Price: 230 . 119
Pros: Faster and produces more realistic work than previous editions.
Cons: Steep learning curve for new users.
Painter 11 includes a new colour management system. Located under the Canvas menu are a series of new options that allow for fine-grained control the colour profiles in both new and existing files. The key benefit here is keeping consistent colour in an image workflow as it is passed from Painter to Photoshop or back again.
Colour profile recognition is improved in both imported and scanned images and users can save individual colour profiles for every document in a range of formats includein RIF, PSD, TIF and JPEG. PNG support has been added with Internet use in mind.
Another new feature is Marker Build-up. The new marker variants let users control colour density. As with real markers, the initial stroke produces an even distribution of colour. As additional strokes are applied, the colour begins to build and darken.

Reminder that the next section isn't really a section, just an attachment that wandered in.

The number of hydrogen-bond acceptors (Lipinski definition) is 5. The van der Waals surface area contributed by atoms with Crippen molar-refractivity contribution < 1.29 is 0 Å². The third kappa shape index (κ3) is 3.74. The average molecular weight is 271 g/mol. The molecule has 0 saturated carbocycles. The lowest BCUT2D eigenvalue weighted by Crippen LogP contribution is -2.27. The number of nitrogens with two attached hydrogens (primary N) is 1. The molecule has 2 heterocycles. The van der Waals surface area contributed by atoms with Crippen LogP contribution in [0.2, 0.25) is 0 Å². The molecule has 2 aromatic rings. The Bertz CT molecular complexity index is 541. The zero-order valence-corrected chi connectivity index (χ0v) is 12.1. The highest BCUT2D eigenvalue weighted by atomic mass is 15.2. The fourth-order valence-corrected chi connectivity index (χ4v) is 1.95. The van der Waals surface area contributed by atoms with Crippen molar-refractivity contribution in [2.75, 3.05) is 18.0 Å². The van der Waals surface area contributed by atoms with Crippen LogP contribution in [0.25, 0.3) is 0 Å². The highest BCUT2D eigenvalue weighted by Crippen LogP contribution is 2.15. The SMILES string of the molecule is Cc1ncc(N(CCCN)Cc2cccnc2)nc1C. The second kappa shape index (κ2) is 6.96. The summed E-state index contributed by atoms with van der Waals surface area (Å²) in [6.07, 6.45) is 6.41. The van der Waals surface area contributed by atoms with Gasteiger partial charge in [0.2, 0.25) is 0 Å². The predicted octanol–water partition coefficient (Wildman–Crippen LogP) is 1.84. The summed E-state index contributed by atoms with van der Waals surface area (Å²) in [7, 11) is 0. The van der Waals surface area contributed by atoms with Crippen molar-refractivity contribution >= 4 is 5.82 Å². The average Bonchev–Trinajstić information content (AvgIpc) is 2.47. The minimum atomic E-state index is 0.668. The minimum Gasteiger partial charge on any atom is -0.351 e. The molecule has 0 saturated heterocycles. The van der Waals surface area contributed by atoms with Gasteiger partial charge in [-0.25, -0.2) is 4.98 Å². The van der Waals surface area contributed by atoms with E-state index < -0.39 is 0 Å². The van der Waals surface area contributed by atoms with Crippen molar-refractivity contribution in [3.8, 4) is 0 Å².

You can create a mess in seconds or add depth to your sketches – it all depends on skill, something that Painter certainly requires. Despite being a digital recreation of natural media, Painter does require draughting ability to get results.
Painter can be controlled with a mouse, of course, but as a professional application it really comes into its own when using a graphics tablet. Recognizing this, Corel has added a Tilt and Velocity recognition features that supports pro tablets such as the Wacom Intuos range.
Tilt Recognition does exactly what it sounds like, bringing realism to the drawing and painting process. By tilting the tablet, users can move the tablet to adjust the brush angle and thicken or narrow the stroke. Velocity recognition can be controlled in the Brush Creator menu to produce variations in stroke width and opacity according to speed. It has to be said, Tilt recognition alone is superb – a more than worthwhile addition to the application.